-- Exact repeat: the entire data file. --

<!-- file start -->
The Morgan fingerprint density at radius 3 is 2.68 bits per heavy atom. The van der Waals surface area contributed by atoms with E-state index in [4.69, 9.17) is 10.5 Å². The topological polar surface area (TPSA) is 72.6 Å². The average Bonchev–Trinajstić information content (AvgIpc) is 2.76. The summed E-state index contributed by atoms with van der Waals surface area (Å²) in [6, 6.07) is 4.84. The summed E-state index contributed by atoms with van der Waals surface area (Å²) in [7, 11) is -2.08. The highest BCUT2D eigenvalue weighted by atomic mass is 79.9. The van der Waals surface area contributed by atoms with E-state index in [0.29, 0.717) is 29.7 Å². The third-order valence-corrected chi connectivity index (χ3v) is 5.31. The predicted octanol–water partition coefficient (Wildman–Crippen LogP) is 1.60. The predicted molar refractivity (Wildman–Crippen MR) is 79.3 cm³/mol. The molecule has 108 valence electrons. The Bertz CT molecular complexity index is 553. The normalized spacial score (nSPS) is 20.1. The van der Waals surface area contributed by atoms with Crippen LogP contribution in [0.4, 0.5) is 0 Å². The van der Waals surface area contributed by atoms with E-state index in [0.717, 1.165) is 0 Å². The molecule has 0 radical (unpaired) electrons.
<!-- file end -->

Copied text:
The Morgan fingerprint density at radius 3 is 2.68 bits per heavy atom. The van der Waals surface area contributed by atoms with E-state index in [4.69, 9.17) is 10.5 Å². The topological polar surface area (TPSA) is 72.6 Å². The average Bonchev–Trinajstić information content (AvgIpc) is 2.76. The summed E-state index contributed by atoms with van der Waals surface area (Å²) in [6, 6.07) is 4.84. The summed E-state index contributed by atoms with van der Waals surface area (Å²) in [7, 11) is -2.08. The highest BCUT2D eigenvalue weighted by atomic mass is 79.9. The van der Waals surface area contributed by atoms with E-state index in [0.29, 0.717) is 29.7 Å². The third-order valence-corrected chi connectivity index (χ3v) is 5.31. The predicted octanol–water partition coefficient (Wildman–Crippen LogP) is 1.60. The predicted molar refractivity (Wildman–Crippen MR) is 79.3 cm³/mol. The molecule has 108 valence electrons. The Bertz CT molecular complexity index is 553. The normalized spacial score (nSPS) is 20.1. The van der Waals surface area contributed by atoms with Crippen LogP contribution in [0.4, 0.5) is 0 Å². The van der Waals surface area contributed by atoms with E-state index in [0.717, 1.165) is 0 Å². The molecule has 0 radical (unpaired) electrons.